Ten Things that Will be “More Normal” in 2011

Getting on the right side of trends is important for successful investing.  The biggest theme for 2011 is that many things will become “more normal.”

This is not an article about some “new normal” or even the “old normal.”  It is not a prediction that problems will disappear.  That sort of  “light switch thinking” dominates most discussions about stocks and the economy.  It is simplistic to say, “We either have a problem, or we do not”.  Those who cite the various economic worries, challenge every solution as inadequate, and they are correct.  Most problems cannot and will not be solved in a single stroke.  Improvement comes gradually.

Here are some ideas around this theme.  Each idea represents a variable or relationship that is stretched to an extreme value.  These are all things that will become more normal in 2011.

  1. Profit margins.  Profits have grown rapidly through cost-cutting, slow employment growth, and a touch of revenue growth.  I join with those who see margins moving closer to normal levels, particularly as revenue increases.  This means slower earnings growth, but not a reduction in earnings.
  2. Temporary versus full-time workers.  Employment has lagged the economic recovery.  Businesses have been cautious in hiring, showing a preference for temporary workers.  The mix will start to change.
  3. Business investment.  Businesses have been cautious, with executives joining in the worry about the economy.  There is plenty of cash on corporate balance sheets, and 2011 will see increased investment.
  4. Bank lending.  Banks have been very cautious, rebuilding capital and enjoying the yield curve spread.  There are many indications that lending is starting to expand and credit availability increasing.
  5. Government revenues.  Revenues at both the federal and state level have increased, to the surprise of many.  This has happened even with the extension of the Bush-era tax cuts and the slow economic recovery.
  6. Consumer confidence. Measured by any of the surveys, consumer confidence is gradually improving.  It is still far from normal levels, so expect it to get “more normal.”
  7. The market multiple.  Stocks have been trading at a low P/E multiple relative to forward earnings.  I expect this to improve in 2011.  I’ll predict a modest gain of about one point, which would add over 7% to the S&P 500 for the year, in addition to regular earnings growth.
  8. Relationship between stocks and bonds.  Stocks and bonds will move closer to a normal relationship.  Right now the world has rushed to bonds despite the poor yield.  The asset allocation models of major pension funds will continue to recognize the yield differential.
  9. Financial stress.  The various sources of financial stress will continue to improve.  Government solutions in Europe, the U.S., and state government are far from perfect.  The situation will not be solved but it will be less imperfect. If you are reading this and you currently find yourself dealing with financial struggles, it may in your best interest to check out sites like DebtConsolidationUSA.com, as this may be the step you need to take in order to get your financial life back on track. This is nothing to be ashamed of, as many of us go through money related issues. Plus, we all need a helping hand once in a while.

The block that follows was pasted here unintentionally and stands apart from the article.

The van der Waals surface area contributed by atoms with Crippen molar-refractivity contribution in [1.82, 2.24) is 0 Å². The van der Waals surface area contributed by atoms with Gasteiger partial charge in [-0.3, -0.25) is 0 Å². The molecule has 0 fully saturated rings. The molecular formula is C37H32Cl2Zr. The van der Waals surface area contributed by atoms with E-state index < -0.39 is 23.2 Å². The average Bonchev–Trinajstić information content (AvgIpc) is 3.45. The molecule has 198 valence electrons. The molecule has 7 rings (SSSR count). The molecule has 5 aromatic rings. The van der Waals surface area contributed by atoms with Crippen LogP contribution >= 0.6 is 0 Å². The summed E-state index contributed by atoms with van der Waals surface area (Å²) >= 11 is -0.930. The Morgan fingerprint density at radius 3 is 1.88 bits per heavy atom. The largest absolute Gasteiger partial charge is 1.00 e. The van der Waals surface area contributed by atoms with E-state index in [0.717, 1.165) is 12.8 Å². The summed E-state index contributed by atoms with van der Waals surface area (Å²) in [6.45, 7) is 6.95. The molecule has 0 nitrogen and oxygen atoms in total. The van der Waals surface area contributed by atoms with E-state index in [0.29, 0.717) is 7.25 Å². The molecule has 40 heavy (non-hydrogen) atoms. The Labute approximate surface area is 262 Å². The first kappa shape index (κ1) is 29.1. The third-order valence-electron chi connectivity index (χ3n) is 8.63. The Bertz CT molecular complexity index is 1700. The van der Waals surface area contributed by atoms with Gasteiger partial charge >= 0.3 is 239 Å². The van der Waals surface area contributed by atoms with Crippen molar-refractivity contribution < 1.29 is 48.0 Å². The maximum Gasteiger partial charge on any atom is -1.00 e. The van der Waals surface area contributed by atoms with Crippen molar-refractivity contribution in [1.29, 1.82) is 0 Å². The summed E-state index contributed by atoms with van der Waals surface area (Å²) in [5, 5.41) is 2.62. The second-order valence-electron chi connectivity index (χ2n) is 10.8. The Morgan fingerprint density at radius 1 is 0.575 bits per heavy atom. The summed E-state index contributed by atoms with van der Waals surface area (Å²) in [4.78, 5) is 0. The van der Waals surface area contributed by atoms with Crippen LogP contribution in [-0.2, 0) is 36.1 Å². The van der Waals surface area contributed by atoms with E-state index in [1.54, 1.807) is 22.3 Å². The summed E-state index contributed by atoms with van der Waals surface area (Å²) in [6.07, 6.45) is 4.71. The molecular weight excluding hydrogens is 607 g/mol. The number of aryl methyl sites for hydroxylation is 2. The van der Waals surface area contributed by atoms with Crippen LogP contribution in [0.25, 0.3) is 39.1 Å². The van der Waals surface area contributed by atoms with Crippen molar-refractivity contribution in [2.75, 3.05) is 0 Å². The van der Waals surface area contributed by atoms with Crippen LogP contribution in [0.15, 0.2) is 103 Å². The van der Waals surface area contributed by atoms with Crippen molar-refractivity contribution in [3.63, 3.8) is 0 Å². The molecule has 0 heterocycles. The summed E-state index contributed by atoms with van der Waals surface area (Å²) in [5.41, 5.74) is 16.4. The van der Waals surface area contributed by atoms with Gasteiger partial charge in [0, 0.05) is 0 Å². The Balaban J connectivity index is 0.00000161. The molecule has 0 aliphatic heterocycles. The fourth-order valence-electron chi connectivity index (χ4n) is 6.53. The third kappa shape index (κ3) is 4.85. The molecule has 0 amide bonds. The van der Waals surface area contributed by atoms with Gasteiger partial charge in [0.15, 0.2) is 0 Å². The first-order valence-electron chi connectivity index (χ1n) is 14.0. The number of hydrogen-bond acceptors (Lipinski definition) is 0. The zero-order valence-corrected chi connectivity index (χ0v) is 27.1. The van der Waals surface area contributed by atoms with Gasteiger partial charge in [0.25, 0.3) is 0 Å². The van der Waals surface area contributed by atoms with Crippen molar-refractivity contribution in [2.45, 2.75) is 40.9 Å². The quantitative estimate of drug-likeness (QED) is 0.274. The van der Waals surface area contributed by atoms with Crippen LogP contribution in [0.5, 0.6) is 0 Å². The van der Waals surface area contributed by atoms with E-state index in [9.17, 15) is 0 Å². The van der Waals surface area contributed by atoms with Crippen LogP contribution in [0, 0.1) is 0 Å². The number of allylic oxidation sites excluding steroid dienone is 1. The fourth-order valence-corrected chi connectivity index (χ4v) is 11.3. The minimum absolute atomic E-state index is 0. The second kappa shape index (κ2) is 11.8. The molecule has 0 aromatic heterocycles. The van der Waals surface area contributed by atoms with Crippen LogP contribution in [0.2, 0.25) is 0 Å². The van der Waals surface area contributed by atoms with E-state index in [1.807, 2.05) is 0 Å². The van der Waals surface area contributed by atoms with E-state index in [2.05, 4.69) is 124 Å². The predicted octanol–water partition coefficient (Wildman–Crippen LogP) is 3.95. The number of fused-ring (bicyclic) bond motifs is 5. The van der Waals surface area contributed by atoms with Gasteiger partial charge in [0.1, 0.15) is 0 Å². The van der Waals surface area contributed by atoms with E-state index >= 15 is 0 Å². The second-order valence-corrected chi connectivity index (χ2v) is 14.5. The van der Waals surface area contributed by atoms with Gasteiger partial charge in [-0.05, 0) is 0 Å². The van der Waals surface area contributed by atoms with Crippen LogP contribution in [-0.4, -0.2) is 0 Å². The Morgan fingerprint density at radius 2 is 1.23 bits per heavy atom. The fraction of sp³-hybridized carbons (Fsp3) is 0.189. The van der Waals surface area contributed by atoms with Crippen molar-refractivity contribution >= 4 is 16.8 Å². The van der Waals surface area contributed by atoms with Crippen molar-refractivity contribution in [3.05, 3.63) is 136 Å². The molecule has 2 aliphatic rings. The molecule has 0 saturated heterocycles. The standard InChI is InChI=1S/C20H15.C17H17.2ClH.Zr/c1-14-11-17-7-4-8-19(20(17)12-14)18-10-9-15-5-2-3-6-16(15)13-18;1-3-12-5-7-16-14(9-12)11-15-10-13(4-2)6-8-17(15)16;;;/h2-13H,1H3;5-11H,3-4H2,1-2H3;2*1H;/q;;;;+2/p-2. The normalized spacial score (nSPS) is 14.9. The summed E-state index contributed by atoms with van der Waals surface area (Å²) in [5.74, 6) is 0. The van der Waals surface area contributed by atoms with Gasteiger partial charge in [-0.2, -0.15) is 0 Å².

My weekly monitoring of the St. Louis Financial Stress Index is intended to take this subject from the world of the anecdote to the analysis of actual data.

  10. The inverse correlation between stocks and the dollar will break down.  This has already started.  The long-term relationship is positive, but traders have a short memory.  The simplistic “risk on, risk off” will gradually be replaced by opportunities to pick winning stocks and sectors.  This point may seem a little wonkish for some, but I believe that it has inhibited the normal stock reaction to earnings for at least eighteen months.


Most of the daily news flow is about market headwinds and lists of worries.  There are many.  Here is a useful exercise:  Take your personal list of major problems.  Every few months ask whether things are better or worse.  Be objective.  Use actual data.  I’ll bet you will be surprised at what you learn.  It is so easy to fall into a rut of repeating the same litany, especially if it reaffirms your political/economic/market viewpoint.

My list for this article came from notes I keep about traditional relationships that seemed to be at extreme levels.  They are all becoming more normal.  In general, improvement in these relationships will be a market-friendly development.

Note also that these are not short-term trading indicators, like sentiment.  These are more closely tied to market fundamentals.  In a few months we can all see how these themes played out.

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One comment

  • Paul Nunes January 12, 2011  

    Jeff; the link regarding state revenues an eye opener. Plus there is another data site showing revenues on a detailed breakout basis per quarter.